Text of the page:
Australian Sandra Brown was well beaten in second place with a time of 53.66 seconds.
50 years later, Neufville still stands alone. The teenager from Port Antonio blasted the old mark of 51.72 seconds into oblivion and while our women in black-green-and-gold have excelled in athletics, no one else has set an official 400m world outdoor record.
The Edinburgh performance, and perhaps her strength to endure enormous controversy surrounding her switch from representing Britain, earned her the Jamaica Sportswoman of the Year Award. In addition, the respected US publication TRACK AND FIELD NEWS made her world number 1 in the 400 metres in its annual World Ranking issue. Needless to say, she was the first Jamaican women to earn that honour.
Born in Portland and resident in England from the age of eight onward, Neufville was a running prodigy and represented Great Britain until 1970 when she chose to compete for Jamaica. Blessed with the range to run distances from 200 to 800 metres, Neufville did 4x100 duty for Jamaica in Edinburgh too and reached the sprint relay final.
Keen observers had seen Neufville fire a warning shot at the European Indoor Championships on March 14, where she won in a world indoor record time of 53.01.
Those wins, and an easy victory at the 1971 Pan-Am Games, made her the long range favourite for the 400 metres at the 1972 Olympics. Sadly, an Achilles tendon injury would interfere and the University of California at Berkley graduate would have to wait for her Olympic debut until 1976 at age 23.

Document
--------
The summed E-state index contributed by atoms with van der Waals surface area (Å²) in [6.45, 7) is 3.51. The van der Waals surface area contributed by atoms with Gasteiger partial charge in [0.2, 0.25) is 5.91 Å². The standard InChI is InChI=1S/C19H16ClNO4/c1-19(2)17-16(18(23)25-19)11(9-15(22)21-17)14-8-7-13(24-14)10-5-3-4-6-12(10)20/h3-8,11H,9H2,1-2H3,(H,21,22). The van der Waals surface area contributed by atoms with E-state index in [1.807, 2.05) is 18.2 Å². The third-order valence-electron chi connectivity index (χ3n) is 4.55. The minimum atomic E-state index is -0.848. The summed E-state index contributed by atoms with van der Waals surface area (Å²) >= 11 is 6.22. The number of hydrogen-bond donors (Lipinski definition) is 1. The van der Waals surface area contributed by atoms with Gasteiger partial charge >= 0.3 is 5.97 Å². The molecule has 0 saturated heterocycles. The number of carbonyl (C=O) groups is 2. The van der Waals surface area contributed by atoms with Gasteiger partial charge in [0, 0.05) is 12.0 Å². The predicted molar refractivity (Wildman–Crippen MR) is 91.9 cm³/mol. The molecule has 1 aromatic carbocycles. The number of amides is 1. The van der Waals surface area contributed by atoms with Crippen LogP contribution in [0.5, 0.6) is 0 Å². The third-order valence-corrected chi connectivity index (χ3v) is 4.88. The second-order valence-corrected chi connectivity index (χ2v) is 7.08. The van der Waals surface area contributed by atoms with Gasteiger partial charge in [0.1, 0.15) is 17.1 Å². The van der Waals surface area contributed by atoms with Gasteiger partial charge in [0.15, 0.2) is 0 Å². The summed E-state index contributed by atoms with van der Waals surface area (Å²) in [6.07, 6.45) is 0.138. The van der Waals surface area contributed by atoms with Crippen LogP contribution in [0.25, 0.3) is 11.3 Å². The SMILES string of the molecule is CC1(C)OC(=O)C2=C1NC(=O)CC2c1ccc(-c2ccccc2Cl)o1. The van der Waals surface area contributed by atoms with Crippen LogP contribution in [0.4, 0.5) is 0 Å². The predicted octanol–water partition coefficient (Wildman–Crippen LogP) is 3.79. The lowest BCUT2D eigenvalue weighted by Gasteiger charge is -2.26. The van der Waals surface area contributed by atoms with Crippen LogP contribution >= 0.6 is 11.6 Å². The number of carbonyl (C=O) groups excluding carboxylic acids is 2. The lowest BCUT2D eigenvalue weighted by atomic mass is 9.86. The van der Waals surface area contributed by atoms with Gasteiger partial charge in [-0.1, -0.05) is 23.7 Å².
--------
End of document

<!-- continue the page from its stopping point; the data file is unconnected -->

Nevertheless her mark on Jamaican track and field is undeniable. Her personal best - 51.02 - remained as the national record and as the national under 20 record for decades. By comparison, the Boys and Girls Championships class 1 record is 51.13 seconds by Sonita Sutherland, then of Holmwood Technical High.
Added to that, her Commonwealth Games 400 gold medal was the first by a Jamaican woman and the same goes for her 1971 Pan-Am gold.
Jamaica graciously recognized the world record breaker's impact again in 1971 when her Pan-Am win earned her a second Sportswoman of the Year Award and in 2013, when the government bestowed on her the National Award, Commander of the Order of Distinction. 50 years after her day of days in Edinburgh, Neufville remains a seminal figure in the development of Jamaican track and field.